Walking through a tropical forest is overwhelming and sometimes you leave thinking it was just an entire mass of greenery. However, if you look closely enough, observe long enough, you’ll soon find that the tropics are composed of common structural characteristics that plants share in order to outcompete one another and continue their lineage. Don’t let the tranquility of the forest fool you! It’s practically a war zone, where the search for sustenance in the form of sunlight, nitrogen or organic matter creates the unique and intricate ecosystem you’ll find in the forest today. Below are a list of terms, one may find useful in differentiating plants during any hike.
1) Canopy Trees: The largest trees you’ll find in the forest. Their survival strategy is based on building mass and weight so they invest most of its energy in the growth of its trunk than in their leaves (hence, most are small, compound leaves). They are slow-growing as well as shade tolerant and so will have banks of saplings that will work their way up for years. They are the best competitors in the forest, but because it takes them a while to colonize, it will take hundreds and hundreds of years to restore a mass of canopy trees that have been deforested. 100% Photon Flux Density (PFD; or the amount of light absorbed).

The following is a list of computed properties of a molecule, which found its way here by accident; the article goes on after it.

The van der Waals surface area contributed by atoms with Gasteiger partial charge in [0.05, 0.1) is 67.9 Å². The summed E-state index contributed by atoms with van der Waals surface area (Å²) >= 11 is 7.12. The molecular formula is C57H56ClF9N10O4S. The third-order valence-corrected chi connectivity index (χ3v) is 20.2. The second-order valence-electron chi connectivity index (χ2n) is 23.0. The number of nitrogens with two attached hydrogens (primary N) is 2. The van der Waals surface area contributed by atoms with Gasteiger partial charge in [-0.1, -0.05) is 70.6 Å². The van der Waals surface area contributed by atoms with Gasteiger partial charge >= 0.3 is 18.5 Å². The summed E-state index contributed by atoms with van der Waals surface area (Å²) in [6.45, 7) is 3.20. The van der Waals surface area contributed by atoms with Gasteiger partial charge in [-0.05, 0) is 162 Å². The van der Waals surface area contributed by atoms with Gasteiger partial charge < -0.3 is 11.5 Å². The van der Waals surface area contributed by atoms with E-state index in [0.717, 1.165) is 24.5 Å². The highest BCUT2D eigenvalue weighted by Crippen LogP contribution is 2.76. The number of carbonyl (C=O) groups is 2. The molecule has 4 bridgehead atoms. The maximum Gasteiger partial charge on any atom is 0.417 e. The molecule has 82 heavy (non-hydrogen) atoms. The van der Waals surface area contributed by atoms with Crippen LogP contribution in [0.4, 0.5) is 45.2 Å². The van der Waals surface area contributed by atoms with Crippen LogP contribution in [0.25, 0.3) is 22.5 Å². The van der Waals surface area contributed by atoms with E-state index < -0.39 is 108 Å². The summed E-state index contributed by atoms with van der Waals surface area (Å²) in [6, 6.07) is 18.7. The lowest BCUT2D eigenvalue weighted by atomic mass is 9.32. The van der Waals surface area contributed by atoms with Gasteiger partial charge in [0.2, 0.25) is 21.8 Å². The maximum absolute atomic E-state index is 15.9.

Examples of canopy trees are Bursera Simaruba, Manilkara zapota, Hymenaea courbail.
2) Pioneer species: It’s a fight for time for these trees and so their reproductive strategy is to spread as much of their seeds as possible (normally through wind-dispersal) and to grow as quickly as possible. They are sun-thirsty and not shade tolerant, like the canopy trees, and so they have seed banks instead, with seeds waiting for years to germinate until a treefall gap is available. Unlike canopy trees, which are long-term plants, pioneer trees are short-term, making them great colonizers but poor competitors. 20% PFD.
An example of a true pioneer (life history in canopies) is Cecropia.
An example of a persistent pioneer (grows in gaps, in wide open areas and in some cases actually benefits from deforestation) Pachota Quinata.
3) Understory plants: Living underneath the canopy trees, understory plants mainly struggle with access to light. Consequently, rather than invest in support structures, like canopy trees do, they invest most of their energy in leaf structures and adaptations, such as drip-tips and the ability to drop of older leaves during dry season. <0.05% PFD.
Examples of understory plants are Helioconaceae and Piperaceae.
4) Lianas & Vines: Their main survival strategy is finding support. Vines are thin herbaceous climbers and are more like understory plants in PFD (0.05-20%), and prefer open, sunny areas though they are shade-tolerant as well. Lianas are woody vines and tend to grow towards the canopies (about 100% PFD). They are the things Tarzan swings from tree to tree!
An example of a liana is a Bauhinia. An example of a vine is Passaflora.
5) Epiphytes: Their survival strategy is to grow on host trees, which causes them to leave contact from the ground. As a result, they are stressed for nutrients. Epiphytes characterizes tropical forests and make them unique from their temperate counterparts!
Examples of epiphytes are bromeliads and orchids.